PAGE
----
So in this case to achieve 0VU to +2 on the compressor before compression and my 192 being calibrated at -14 that would mean that my mix would have peaks of only -14 to -12 right?
Following the example: After beeing compressed it would return at compressor's 0VU. and that would be -14db in PT, right? Isn't that a low final volume for a PT mix?

About the headroom of the compressors:
This all started with the Fatso. I never had any problems with the other compressors.
I read in another post that you have a Fatso. Do you know how much is the headroom of the Fatso? Do you feel it has a small headroom above 0VU?

Thanks again.

If you are getting tired of my questions just say so. :) I'm a little bit persistent and make a lot of questions until I fully understand and know how people work with it. jkthtyrt

groundcontrol 4th February 2003 08:48 AM

I don't think you understood the difference between an "average" or "loudness" level and a "peak" level judging by your question. An audio program has both a simultaneous "average" AND "peak" level and those levels are usually gonna be of different values. For example, a drum program that has an "average" level reading around 0VU has typically near instantaneous peaks of 14 dBs or more over its "average" level of 0VU. So if your converters are calibrated so that a level of 0VU reads -14 dBFs on PT's meters, our drum program averaging at 0VU and containing peaks 14 dBs louder than 0VU will read as having peaks at 0dbFs on PT's "peak reading" meters and your converters will be on the verge of clipping.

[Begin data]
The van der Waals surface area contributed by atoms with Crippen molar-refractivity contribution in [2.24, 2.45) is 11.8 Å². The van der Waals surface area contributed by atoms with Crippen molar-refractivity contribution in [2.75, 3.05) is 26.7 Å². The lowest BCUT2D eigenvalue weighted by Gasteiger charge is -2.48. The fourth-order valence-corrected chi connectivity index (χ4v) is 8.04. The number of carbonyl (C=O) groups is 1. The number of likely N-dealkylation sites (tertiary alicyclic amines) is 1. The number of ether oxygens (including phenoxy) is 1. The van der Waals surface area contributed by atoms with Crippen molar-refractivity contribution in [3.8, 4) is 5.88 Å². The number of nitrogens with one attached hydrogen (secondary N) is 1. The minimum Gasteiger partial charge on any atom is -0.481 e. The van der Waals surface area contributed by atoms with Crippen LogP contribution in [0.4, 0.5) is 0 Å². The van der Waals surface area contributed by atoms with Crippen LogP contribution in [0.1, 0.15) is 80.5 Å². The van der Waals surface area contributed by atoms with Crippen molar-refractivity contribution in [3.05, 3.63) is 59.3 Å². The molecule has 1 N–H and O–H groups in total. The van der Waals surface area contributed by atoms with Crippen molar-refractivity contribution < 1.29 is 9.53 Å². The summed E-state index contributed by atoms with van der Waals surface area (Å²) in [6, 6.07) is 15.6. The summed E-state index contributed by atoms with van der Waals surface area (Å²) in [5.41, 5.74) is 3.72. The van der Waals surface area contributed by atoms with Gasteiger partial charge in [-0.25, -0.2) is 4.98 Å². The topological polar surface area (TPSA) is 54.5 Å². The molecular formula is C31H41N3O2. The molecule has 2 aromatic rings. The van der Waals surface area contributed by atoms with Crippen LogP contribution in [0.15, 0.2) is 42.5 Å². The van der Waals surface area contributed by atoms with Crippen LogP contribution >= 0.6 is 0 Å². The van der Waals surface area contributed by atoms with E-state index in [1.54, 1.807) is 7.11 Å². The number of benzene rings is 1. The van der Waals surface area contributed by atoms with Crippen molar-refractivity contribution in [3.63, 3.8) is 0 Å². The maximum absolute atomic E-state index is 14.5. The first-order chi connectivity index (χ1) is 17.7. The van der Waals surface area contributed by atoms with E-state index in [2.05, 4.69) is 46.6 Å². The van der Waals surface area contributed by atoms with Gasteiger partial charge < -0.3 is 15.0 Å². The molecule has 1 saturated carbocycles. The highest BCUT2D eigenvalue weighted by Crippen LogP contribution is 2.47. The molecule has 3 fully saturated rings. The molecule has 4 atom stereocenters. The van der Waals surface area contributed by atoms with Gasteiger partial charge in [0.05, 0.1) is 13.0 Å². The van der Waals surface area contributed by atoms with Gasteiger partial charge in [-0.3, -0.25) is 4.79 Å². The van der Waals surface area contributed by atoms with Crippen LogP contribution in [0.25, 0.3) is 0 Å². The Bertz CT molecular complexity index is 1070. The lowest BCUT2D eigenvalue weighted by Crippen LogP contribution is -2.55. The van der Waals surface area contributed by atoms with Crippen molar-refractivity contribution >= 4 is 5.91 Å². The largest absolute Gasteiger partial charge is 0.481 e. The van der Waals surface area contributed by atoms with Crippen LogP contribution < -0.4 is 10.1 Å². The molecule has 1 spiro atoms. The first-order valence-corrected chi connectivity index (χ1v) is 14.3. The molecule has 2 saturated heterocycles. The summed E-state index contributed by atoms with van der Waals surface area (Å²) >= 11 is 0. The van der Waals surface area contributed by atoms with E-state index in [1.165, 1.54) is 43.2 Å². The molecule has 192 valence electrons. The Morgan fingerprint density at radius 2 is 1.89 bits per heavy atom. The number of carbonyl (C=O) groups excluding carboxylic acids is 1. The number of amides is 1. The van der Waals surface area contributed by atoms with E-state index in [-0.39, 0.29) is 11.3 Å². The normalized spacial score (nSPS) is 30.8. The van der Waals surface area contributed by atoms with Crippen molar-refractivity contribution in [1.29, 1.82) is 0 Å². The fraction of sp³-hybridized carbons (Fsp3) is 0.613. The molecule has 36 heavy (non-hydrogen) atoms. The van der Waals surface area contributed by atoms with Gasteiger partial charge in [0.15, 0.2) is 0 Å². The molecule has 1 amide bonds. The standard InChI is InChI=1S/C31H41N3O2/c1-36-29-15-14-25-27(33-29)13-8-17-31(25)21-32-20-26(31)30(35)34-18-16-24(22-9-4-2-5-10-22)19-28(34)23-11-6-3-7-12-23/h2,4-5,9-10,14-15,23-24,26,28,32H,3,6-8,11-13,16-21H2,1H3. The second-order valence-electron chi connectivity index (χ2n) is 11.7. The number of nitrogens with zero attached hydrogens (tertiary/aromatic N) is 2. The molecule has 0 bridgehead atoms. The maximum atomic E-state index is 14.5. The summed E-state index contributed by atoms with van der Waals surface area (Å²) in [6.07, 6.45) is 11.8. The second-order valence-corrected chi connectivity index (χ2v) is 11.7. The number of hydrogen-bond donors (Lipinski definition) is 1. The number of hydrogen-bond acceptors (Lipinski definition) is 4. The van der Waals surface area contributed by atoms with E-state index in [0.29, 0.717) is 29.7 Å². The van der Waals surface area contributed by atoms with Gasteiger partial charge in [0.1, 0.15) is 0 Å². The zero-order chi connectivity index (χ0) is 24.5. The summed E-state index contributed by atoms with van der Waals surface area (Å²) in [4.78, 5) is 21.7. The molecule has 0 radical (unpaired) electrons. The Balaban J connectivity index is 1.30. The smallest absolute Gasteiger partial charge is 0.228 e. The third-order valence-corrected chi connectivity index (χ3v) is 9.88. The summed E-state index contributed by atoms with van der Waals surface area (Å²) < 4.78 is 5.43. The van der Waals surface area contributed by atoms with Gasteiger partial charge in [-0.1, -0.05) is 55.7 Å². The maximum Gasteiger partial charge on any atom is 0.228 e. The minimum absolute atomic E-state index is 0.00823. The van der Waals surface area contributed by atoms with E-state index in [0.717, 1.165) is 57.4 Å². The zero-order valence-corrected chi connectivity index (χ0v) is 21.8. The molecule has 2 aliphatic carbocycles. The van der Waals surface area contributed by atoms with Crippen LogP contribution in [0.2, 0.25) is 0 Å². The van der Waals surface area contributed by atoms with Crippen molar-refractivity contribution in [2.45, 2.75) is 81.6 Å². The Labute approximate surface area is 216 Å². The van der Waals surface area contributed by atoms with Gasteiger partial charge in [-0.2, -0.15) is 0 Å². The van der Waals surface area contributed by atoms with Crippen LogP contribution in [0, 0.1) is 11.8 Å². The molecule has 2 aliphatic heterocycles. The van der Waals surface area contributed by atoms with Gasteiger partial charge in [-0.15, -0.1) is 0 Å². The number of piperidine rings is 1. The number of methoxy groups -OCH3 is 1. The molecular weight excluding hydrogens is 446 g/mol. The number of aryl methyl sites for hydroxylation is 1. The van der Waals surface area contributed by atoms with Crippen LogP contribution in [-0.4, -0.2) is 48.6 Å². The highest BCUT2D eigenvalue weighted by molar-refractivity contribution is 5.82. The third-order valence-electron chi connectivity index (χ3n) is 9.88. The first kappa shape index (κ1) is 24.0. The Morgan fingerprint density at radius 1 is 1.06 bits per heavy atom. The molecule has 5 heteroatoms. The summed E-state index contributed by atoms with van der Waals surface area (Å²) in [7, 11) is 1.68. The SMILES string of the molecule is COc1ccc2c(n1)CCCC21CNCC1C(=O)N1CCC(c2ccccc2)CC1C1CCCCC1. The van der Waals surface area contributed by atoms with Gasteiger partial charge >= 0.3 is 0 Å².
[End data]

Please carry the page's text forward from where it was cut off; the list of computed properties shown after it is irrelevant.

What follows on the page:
I would suggest you re-read my previous posts if this is still not clear as I don't know how I could better explain this. (BTW, French is my primary language and not English so that's not helping either...)

Concerning the Fatso, it is capable of a lot of gain so it's normal to have to run it's input very low if you're feeding it a hot signal and you want it to work lightly. (As you would on a mix for example.)

Cheers! howdy

EduardoApolonia 4th February 2003 12:16 PM

I think that I understand the difference but maybe the question wasn't very well laid. (my primary language is portuguese so it doesn't help me too) abduction

I'll give you my real example of my problem than you can advise me of what to do.

I have a mix of a Heavy Metal band that is already very compressed to have that big sound, than I apply a L2 to limit more peaks on the mix and get the "average level" louder about 3db, although peaking at the same -0.5db at PT.

Then when I insert the Fatso at the Master Fader I have to turn the Input to about 1.5 so that the pinned led doesn't glow constantly. althought the 0VU led is almost all the time on.